“The boiler has actually been doing” — knocks on wood — “really well the last couple months,” David said. “We’re working with our boiler guys and they’ve got it dialed in pretty well. The brewhouse, I think, has been performing well and we’re definitely getting more comfortable with it and used to it, so brew days have been going a lot more smoothly.”

“Scaling (up) has been a lot less problematic,” George added.

With things settling down internally, Cantero will be participating in more events this year, starting with Albuquerque Beer Week in May.

“We have an event here for Beer Week, we’re going to do a beer release, (but) I’m not comfortable saying what that is going to be quite yet,” David said. “We’re going to be doing a beer release and probably a food pairing as well.”

There is also a potential block party with Canteen, Palmer, and Red Door tentatively scheduled during Beer Week, assuming the City of Albuquerque approves, George said. Cantero will also be part of the biggest event of Beer Week.

“We’ll be at Blues & Brews,” David said. “We’re starting to get out there a little bit more. We don’t want to participate to the detriment of what we have on stock here. We want to participate, (but) we’re just trying to hedge our bets a little bit.”

We still dig this old truck that’s permanently parked out front.

A big thanks to David and George for taking time out of their brew day to chat. We look forward to what they have coming down the pipeline, particularly that multi-brewery block party if it comes to pass.

Cheers!

— Stoutmeister

Duel Brewing gives up the fight

Posted: April 4, 2019 by Luke in Brewery Obit, Interviews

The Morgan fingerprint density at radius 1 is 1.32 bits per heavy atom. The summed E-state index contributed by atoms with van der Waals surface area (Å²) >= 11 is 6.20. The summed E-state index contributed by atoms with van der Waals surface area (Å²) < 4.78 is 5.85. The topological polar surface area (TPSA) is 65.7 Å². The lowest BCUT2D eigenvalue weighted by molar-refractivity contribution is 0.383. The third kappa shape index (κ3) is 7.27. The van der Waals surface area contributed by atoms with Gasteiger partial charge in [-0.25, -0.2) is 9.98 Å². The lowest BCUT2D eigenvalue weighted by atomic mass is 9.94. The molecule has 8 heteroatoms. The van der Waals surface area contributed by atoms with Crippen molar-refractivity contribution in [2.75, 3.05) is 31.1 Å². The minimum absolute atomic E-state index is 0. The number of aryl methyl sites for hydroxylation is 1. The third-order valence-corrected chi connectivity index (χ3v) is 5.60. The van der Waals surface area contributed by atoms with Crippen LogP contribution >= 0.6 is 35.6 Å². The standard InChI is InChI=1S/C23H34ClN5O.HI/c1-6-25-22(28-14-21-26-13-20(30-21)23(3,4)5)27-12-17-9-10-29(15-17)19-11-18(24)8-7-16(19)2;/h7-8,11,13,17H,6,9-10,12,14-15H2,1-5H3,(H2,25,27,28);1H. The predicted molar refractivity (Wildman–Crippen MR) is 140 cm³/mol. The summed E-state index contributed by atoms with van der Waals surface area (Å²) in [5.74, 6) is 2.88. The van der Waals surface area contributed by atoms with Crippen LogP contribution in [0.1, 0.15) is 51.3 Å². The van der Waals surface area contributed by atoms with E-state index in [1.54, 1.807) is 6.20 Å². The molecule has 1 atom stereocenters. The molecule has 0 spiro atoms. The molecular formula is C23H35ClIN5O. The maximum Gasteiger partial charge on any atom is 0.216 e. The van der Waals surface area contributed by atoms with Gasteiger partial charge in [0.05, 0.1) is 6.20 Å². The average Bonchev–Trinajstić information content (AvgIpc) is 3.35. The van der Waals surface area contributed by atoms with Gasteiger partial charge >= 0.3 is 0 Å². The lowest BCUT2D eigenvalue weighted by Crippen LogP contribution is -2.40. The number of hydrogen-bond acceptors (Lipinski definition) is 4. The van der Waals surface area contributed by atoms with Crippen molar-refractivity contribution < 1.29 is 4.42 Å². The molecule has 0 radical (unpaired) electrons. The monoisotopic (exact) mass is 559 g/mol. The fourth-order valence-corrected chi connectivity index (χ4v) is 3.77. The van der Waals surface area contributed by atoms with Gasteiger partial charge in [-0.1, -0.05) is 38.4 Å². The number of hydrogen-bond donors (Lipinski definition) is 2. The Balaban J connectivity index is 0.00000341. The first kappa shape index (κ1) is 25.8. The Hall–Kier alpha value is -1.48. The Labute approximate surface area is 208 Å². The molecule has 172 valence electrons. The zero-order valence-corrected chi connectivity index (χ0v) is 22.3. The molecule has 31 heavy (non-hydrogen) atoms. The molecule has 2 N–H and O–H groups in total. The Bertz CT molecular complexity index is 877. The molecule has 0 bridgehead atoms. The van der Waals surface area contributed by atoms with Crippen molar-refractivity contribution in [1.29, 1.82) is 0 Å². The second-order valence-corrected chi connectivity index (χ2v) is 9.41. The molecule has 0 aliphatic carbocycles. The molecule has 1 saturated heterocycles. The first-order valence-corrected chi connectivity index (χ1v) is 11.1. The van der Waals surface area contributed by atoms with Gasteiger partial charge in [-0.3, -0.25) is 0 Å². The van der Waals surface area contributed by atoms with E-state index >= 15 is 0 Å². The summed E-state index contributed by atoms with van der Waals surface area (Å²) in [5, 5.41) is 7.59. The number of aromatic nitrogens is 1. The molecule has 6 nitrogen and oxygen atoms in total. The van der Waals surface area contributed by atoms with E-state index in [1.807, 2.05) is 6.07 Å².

Tags:
DawsonAtDuel

Former Duel general manager Mark Dawson

In the Dark Side Brew Crew, we like to think of ourselves as champions for the industry. We’re not gotcha journalism, never have been. We’re here to tell the stories of all the state’s breweries, your stories. We can only ever hope that they’re all stories brewed up with good vibes and happy endings, but unfortunately that isn’t always the case. It’s a difficult thing to write about a brewery’s end, especially when, for years, we’ve considered much of the staff to be our friends. But, it wouldn’t be right not to write on the negative stories as well.

It’s very easy to let the story slip by, say nothing, and navigate away from what might be treacherous waters, but our coverage of the New Mexico brewing industry would be incomplete if we didn’t do a story on Duel Brewing’s untimely closure.

We first reached out to Duel’s owner, Trent Edwards, days after the closing of Duel’s Santa Fe location. After receiving no response, we let it go for a time, until I sort of bumped into and met Mark Dawson. I was having a beer at Rowley Farmhouse Ales one night after the gym, and I couldn’t help but overhear the bartender saying that he had just left his job as former general manager of Duel Brewing.

My journalistic curiosity, paired with his need to tell his tale, led to a series of conversations and emails, all resulting in a collaboration on the story of the end of Santa Fe’s Belgian-style brewery.

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Yeah, it was crowded for a couple hours at the farewell fiesta for Bosque’s San Mateo taproom.

The Bosque San Mateo taproom closed out its nearly seven-year run with a farewell fiesta on Saturday. The only thing is, Bosque will still be brewing at that location, even with La Reforma Brewery set to take over the taproom space this summer. How it will all work going forward comes down to one word — synergy — as 8900 San Mateo NE moves into the future.

To get all of this cleared up, I sat down with La Reforma co-founder John Gozigian, Bosque chief experience officer/owner Jess Griego, and Bosque chief executive officer/owner Gabe Jensen.

“There’s a lot of confusion over who’s behind each thing,” John said. “So La Reforma is a project that was put together by me, Jeff Jinnett, and some investors we brought in. Bosque is involved as well. They contributed basically the entire physical plant, brewing and kitchen equipment, and are substantial owners of the company, too.

“There’s been a lot of synergies developed as the project has moved forward. We’ve figured out a lot of efficiencies and synergies that I think will be good for both businesses. One of the coolest things that’s happening is the current brewers at Bosque San Mateo are going to remain on site and be the brewers for La Reforma. And, they’re also going to be brewing all of Bosque’s one-offs and seasonals for the foreseeable future.”